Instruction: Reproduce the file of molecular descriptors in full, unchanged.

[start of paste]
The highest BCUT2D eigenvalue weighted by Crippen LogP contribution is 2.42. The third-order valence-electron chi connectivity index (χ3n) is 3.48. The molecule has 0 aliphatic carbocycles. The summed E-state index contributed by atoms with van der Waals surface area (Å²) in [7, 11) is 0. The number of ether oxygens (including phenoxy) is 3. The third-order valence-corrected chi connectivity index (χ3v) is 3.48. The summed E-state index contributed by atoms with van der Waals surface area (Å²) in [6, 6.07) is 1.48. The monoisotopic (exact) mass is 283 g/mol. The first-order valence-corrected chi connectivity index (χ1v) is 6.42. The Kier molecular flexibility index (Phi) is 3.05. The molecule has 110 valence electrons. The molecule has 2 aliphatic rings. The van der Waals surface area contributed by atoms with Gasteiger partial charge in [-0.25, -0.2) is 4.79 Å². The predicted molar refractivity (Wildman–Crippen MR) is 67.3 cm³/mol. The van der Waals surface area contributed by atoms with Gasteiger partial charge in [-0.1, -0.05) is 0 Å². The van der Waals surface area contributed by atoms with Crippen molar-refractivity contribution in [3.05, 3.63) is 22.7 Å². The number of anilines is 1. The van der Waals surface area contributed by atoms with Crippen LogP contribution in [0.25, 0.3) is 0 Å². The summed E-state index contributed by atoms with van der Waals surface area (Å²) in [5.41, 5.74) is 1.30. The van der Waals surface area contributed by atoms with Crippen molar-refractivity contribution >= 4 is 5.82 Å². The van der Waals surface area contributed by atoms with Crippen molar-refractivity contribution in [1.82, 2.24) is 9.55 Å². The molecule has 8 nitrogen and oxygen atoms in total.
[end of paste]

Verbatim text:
The highest BCUT2D eigenvalue weighted by Crippen LogP contribution is 2.42. The third-order valence-electron chi connectivity index (χ3n) is 3.48. The molecule has 0 aliphatic carbocycles. The summed E-state index contributed by atoms with van der Waals surface area (Å²) in [7, 11) is 0. The number of ether oxygens (including phenoxy) is 3. The third-order valence-corrected chi connectivity index (χ3v) is 3.48. The summed E-state index contributed by atoms with van der Waals surface area (Å²) in [6, 6.07) is 1.48. The monoisotopic (exact) mass is 283 g/mol. The first-order valence-corrected chi connectivity index (χ1v) is 6.42. The Kier molecular flexibility index (Phi) is 3.05. The molecule has 110 valence electrons. The molecule has 2 aliphatic rings. The van der Waals surface area contributed by atoms with Gasteiger partial charge in [-0.25, -0.2) is 4.79 Å². The predicted molar refractivity (Wildman–Crippen MR) is 67.3 cm³/mol. The van der Waals surface area contributed by atoms with Gasteiger partial charge in [-0.1, -0.05) is 0 Å². The van der Waals surface area contributed by atoms with Crippen molar-refractivity contribution in [3.05, 3.63) is 22.7 Å². The number of anilines is 1. The van der Waals surface area contributed by atoms with Crippen LogP contribution in [0.25, 0.3) is 0 Å². The summed E-state index contributed by atoms with van der Waals surface area (Å²) in [5.41, 5.74) is 1.30. The van der Waals surface area contributed by atoms with Crippen molar-refractivity contribution >= 4 is 5.82 Å². The van der Waals surface area contributed by atoms with Crippen molar-refractivity contribution in [1.82, 2.24) is 9.55 Å². The molecule has 8 nitrogen and oxygen atoms in total.